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How Many Times Per Week Should I Train a Muscle Group?


#1

Hey guys! I’ve wanted to ask how many times per week should i train a muscle group?
Considering the fact that muscle protein synthesis only lasts for up to 36 hours after training, isn’t it a smart idea to train a muscle group every other day or 3 days per week? After MPS goes to baseline you are not growing anymore. So logically it makes sense but there is evidence that training a muscle group more than twice per week is not going to produce more gains. Brad Schoenfeld confirmed this and said that volume per workout is very important and there is no point in training a muscle more than twice per week. I’m so confused right now. Also there is the Norwegian Frequency Study that shows that the group that trained 6 days per week built more muscle and gained more strength compared to the 3 day a week group. But considering the fact that the study was never published and it might be biased, maybe we shouldn’t draw conclusions. The thing we know is that training a muscle more than once a week is optimal.
Thoughts?


Full Body Every Single Day Progress Log
#2

I have found 1-7 most ideal.


#3

How certain are you of this statement?

Body builders (even natural ones), by and large train each muscle group once a week and they seem to be getting decent results.

Overall I would say its probably beneficial to train a muscle 2-3x a week depending on the method and muscle group, but I don’t think at the end of a decade of training it will make a huge difference in the natural trainee.

On the whole I would say just train in whatever manner excites you most and gets you fired up to train, and that will be the program you do best on.


#4

~3x / 2 weeks

S


#5

Feels like this has been done to death.

Effects of Resistance Training Frequency on Measures of Muscle Hypertrophy: A Systematic Review and Meta-Analysis. (2016). Schoenfeld, Ogborn & Krieger.

TLDR Twice a week beats once a week.
Extrapolating from the findings: Given adequate recovery higher frequency will result in better hypertrophy vs lower frequencies. Disclaimer/Limitation: when PEDs are involved is a different set of rules tho.


#6

I like Schoenfeld, I read the publications and understand them (bought his latest book collecting his works) and yet all of the top pros I’ve known (natty, so I’m not talking PED enhanced!) don’t follow the suggested advice and easily have much more lbm than the majority (most?) that I see who constantly obsess about the duration of protein synthesis as the sole variable in building muscle mass. @BrickHead and I talk and joke about this quite frequently.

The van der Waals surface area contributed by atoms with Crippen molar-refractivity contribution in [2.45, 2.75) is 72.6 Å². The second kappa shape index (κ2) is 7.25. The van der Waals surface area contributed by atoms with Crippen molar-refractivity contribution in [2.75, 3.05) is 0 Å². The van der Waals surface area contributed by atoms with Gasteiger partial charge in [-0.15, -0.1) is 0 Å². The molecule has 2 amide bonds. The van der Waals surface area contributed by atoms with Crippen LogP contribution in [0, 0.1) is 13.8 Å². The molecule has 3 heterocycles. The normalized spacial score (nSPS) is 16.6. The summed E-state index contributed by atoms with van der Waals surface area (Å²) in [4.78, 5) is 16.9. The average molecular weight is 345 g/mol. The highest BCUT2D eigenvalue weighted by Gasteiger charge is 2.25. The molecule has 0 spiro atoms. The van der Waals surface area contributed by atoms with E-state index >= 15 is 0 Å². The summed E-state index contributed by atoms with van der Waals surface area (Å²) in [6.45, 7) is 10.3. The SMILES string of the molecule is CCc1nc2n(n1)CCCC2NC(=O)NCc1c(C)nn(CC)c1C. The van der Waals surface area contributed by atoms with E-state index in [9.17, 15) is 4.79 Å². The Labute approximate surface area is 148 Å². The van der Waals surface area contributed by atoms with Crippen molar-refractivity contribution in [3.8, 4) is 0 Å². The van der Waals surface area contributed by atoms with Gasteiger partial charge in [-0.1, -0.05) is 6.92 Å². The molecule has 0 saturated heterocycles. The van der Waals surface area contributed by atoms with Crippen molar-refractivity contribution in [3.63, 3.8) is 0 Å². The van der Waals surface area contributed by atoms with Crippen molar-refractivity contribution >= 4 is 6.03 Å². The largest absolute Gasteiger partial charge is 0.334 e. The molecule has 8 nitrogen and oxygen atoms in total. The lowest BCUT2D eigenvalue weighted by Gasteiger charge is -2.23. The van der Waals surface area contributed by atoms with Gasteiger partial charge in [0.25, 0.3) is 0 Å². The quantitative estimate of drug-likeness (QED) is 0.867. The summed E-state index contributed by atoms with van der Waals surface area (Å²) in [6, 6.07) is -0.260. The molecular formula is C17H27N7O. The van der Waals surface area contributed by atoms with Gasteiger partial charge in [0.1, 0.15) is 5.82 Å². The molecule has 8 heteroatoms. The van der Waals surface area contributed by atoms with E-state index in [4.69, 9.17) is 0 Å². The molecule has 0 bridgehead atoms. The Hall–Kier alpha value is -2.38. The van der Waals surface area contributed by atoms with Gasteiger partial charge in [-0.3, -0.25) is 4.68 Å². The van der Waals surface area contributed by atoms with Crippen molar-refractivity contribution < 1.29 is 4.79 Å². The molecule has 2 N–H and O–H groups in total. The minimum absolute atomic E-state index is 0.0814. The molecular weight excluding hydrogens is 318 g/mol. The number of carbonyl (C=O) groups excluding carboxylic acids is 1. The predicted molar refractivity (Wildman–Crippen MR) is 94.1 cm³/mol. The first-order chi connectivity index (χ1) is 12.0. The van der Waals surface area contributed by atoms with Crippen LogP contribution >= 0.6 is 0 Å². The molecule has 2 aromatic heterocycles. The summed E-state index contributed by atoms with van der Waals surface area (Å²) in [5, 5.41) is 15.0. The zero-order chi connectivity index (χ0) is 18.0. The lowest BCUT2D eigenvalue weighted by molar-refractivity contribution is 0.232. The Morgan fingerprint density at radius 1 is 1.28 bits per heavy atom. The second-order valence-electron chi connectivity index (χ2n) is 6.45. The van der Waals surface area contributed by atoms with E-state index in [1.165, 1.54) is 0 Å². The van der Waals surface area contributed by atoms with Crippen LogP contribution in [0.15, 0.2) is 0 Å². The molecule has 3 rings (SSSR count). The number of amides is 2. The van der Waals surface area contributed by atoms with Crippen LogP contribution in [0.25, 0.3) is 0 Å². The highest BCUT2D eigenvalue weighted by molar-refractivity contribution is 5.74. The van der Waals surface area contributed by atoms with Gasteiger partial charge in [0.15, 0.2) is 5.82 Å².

S


#7

About threefiddy other variables to consider. Whether by elevated muscle protein synthesis or other mechanism that’s what the research shows. Anecdote and experience is valid evidence just like studies and meta analyses.

You’re probably right about all dem top pros. Whether they trained higher or lower frequency given enough time they’d end up with the same lbm. Would they have gotten there faster tho with high frequency training? A few months quicker? Years? Who knows.


#8

This topic for the garillionth time.

The amount of times you train a muscle depends on your goal and what program your following. Obviously if you’re after general fitness, don’t have many days to train or don’t want to train often, then you’re going to probably be using a full body or upper-lower program, in which case you’ll be training each muscle group two or three times per week.

However, if we’re talking about the most ideal way to train for size, we’re talking about bodybuilding training, not all programs that literally build the body. I say this because several times in the past when I discussed this topic, some people have actually gotten angry with me and acted as if I insulted their best friends or family members, and exclaimed, “What are you trying to say, you can’t build a body or get big doing other programs other than split routines?”

So I’ll discuss bodybuilding training because that seems to be the form of training many fitness writers are referring to when they try to discredit body part splits or low frequency training. Because of the nature of a body part split, a high volume can be done per muscle group and the frequency is once every 5 to 7 days.

What many of these MPS-obssessed coaches and writers don’t mention is that just because there’s an increase in MPS, it doesn’t mean there’s an increase in actual growth.